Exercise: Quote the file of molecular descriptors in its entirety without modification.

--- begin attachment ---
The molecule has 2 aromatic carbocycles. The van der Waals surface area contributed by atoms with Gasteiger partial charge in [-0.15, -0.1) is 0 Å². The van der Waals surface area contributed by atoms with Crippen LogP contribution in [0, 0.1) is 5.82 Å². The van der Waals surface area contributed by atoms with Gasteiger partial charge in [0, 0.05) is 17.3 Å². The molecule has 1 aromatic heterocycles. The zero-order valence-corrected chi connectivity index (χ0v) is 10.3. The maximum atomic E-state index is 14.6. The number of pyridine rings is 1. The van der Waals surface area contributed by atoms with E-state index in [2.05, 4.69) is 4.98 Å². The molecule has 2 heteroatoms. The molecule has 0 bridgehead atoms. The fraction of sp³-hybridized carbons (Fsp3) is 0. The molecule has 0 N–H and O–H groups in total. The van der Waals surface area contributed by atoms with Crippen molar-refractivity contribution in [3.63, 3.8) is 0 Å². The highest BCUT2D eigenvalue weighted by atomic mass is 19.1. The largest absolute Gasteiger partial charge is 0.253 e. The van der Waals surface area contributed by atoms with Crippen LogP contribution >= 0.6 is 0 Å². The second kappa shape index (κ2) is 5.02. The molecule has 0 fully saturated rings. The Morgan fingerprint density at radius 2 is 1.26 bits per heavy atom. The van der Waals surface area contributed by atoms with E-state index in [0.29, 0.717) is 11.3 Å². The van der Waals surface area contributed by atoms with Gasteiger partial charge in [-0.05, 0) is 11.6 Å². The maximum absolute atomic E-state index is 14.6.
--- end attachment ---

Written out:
The molecule has 2 aromatic carbocycles. The van der Waals surface area contributed by atoms with Gasteiger partial charge in [-0.15, -0.1) is 0 Å². The van der Waals surface area contributed by atoms with Crippen LogP contribution in [0, 0.1) is 5.82 Å². The van der Waals surface area contributed by atoms with Gasteiger partial charge in [0, 0.05) is 17.3 Å². The molecule has 1 aromatic heterocycles. The zero-order valence-corrected chi connectivity index (χ0v) is 10.3. The maximum atomic E-state index is 14.6. The number of pyridine rings is 1. The van der Waals surface area contributed by atoms with E-state index in [2.05, 4.69) is 4.98 Å². The molecule has 2 heteroatoms. The molecule has 0 bridgehead atoms. The fraction of sp³-hybridized carbons (Fsp3) is 0. The molecule has 0 N–H and O–H groups in total. The van der Waals surface area contributed by atoms with Crippen molar-refractivity contribution in [3.63, 3.8) is 0 Å². The highest BCUT2D eigenvalue weighted by atomic mass is 19.1. The largest absolute Gasteiger partial charge is 0.253 e. The van der Waals surface area contributed by atoms with Crippen LogP contribution >= 0.6 is 0 Å². The second kappa shape index (κ2) is 5.02. The molecule has 0 fully saturated rings. The Morgan fingerprint density at radius 2 is 1.26 bits per heavy atom. The van der Waals surface area contributed by atoms with E-state index in [0.29, 0.717) is 11.3 Å². The van der Waals surface area contributed by atoms with Gasteiger partial charge in [-0.05, 0) is 11.6 Å². The maximum absolute atomic E-state index is 14.6.